One of the most important aspects of your starter home should be the ability to resell it in the future. Now, there is an endless number of factors that go into the marketability of a home. Key factors include the condition of the home and keeping it well-maintained, as well as the location of the home. Buying a starter home in an area that will attract young professionals down the road is typically a good investment.

2. Small size = low price

It probably goes without saying, but finding a home with a low price, at the expense of square-footage, is most often a smart choice when it comes to starter homes.

Small homes are cheaper to buy, cheaper to heat, and cheaper to maintain. However, since housing prices are trending upward, youíll likely still see a positive return on your investment in ~5 years time when youíre hoping to buy again.

3. Reasonable home improvements

If you can spare the time, buying a starter home that needs some work can be an excellent investment. It can be more difficult later on when you have a large family to care for and less time to focus on making improvements.




Tags: first home   starter home  
Categories: starter home   first home  


Posted by Evelyn Doane on 7/1/2018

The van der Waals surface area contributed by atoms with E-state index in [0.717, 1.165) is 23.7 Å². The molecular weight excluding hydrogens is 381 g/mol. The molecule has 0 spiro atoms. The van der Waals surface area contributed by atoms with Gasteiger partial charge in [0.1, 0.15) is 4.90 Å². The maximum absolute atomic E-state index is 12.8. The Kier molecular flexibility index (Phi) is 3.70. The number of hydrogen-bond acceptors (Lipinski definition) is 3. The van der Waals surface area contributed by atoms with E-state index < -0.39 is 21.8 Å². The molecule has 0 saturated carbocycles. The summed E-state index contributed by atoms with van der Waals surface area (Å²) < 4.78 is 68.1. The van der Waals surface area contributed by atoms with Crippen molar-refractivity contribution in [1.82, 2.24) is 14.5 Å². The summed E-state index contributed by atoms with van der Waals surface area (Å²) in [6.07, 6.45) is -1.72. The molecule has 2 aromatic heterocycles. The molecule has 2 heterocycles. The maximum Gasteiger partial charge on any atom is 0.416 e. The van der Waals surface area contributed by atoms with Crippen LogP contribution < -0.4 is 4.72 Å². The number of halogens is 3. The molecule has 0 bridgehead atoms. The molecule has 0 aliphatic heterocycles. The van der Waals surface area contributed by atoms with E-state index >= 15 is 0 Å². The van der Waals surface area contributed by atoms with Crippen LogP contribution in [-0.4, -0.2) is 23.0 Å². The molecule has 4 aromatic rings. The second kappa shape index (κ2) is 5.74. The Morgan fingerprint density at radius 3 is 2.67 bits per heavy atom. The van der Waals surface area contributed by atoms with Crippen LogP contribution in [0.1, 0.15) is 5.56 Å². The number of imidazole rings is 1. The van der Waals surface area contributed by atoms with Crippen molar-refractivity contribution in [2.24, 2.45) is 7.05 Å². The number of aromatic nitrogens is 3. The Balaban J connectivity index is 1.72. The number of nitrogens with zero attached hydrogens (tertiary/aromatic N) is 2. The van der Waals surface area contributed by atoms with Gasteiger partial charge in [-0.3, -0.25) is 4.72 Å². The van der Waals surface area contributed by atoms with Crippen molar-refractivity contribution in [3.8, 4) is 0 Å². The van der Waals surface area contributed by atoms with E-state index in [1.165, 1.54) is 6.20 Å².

For the most part, itís safe to say we all know to come prepared when buying an older home. But did you know that the buying process of a new construction home comes with its own quirks? The customization and relationship with the builder through the process makes for a unique experience when buying a new construction home.

Hereís what you need to know:

Some developments have site registration policies. This means that they require you to come with your agent for at least the first couple visits. Donít be caught off guard. When planning your viewings be prepared to work with your agent's schedule as well as your own.

Instead of asking to lower the cost ask when negotiating ask the builder to pay closing costs or to include upgrades. Youíll have an easier time getting a yes to these requests as builders donít like to lower costs and gain a reputation for doing so in the process.

New construction homes arenít a final product when purchasing. Because of this, itís critical to get details on paper to protect yourself during the buying process. Details to include are how the home will be finished, any and all timelines, and what will happen if, for whatever reason, the home is not finished in time. Get all of this in writing to create a binding contract.